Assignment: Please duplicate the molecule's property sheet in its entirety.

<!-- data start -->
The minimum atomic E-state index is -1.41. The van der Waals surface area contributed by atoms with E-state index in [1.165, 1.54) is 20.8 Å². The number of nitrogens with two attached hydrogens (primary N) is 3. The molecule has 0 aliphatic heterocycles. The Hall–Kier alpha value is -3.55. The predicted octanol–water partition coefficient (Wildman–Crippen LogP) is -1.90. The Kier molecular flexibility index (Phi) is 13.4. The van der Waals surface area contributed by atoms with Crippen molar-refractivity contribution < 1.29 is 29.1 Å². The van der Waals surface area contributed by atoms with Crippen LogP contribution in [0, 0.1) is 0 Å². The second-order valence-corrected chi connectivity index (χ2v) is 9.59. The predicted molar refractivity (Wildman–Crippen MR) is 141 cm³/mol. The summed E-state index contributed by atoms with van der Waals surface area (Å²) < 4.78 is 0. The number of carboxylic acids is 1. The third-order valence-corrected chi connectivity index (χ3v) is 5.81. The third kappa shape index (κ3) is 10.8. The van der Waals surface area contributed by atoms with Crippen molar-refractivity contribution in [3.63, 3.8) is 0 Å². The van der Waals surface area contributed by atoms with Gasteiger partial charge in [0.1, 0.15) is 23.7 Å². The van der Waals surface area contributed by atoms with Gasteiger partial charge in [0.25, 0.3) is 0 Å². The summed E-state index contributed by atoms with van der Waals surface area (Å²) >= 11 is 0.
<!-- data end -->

The minimum atomic E-state index is -1.41. The van der Waals surface area contributed by atoms with E-state index in [1.165, 1.54) is 20.8 Å². The number of nitrogens with two attached hydrogens (primary N) is 3. The molecule has 0 aliphatic heterocycles. The Hall–Kier alpha value is -3.55. The predicted octanol–water partition coefficient (Wildman–Crippen LogP) is -1.90. The Kier molecular flexibility index (Phi) is 13.4. The van der Waals surface area contributed by atoms with Crippen molar-refractivity contribution < 1.29 is 29.1 Å². The van der Waals surface area contributed by atoms with Crippen LogP contribution in [0, 0.1) is 0 Å². The second-order valence-corrected chi connectivity index (χ2v) is 9.59. The predicted molar refractivity (Wildman–Crippen MR) is 141 cm³/mol. The summed E-state index contributed by atoms with van der Waals surface area (Å²) < 4.78 is 0. The number of carboxylic acids is 1. The third-order valence-corrected chi connectivity index (χ3v) is 5.81. The third kappa shape index (κ3) is 10.8. The van der Waals surface area contributed by atoms with Crippen molar-refractivity contribution in [3.63, 3.8) is 0 Å². The van der Waals surface area contributed by atoms with Gasteiger partial charge in [0.1, 0.15) is 23.7 Å². The van der Waals surface area contributed by atoms with Gasteiger partial charge in [0.25, 0.3) is 0 Å². The summed E-state index contributed by atoms with van der Waals surface area (Å²) >= 11 is 0.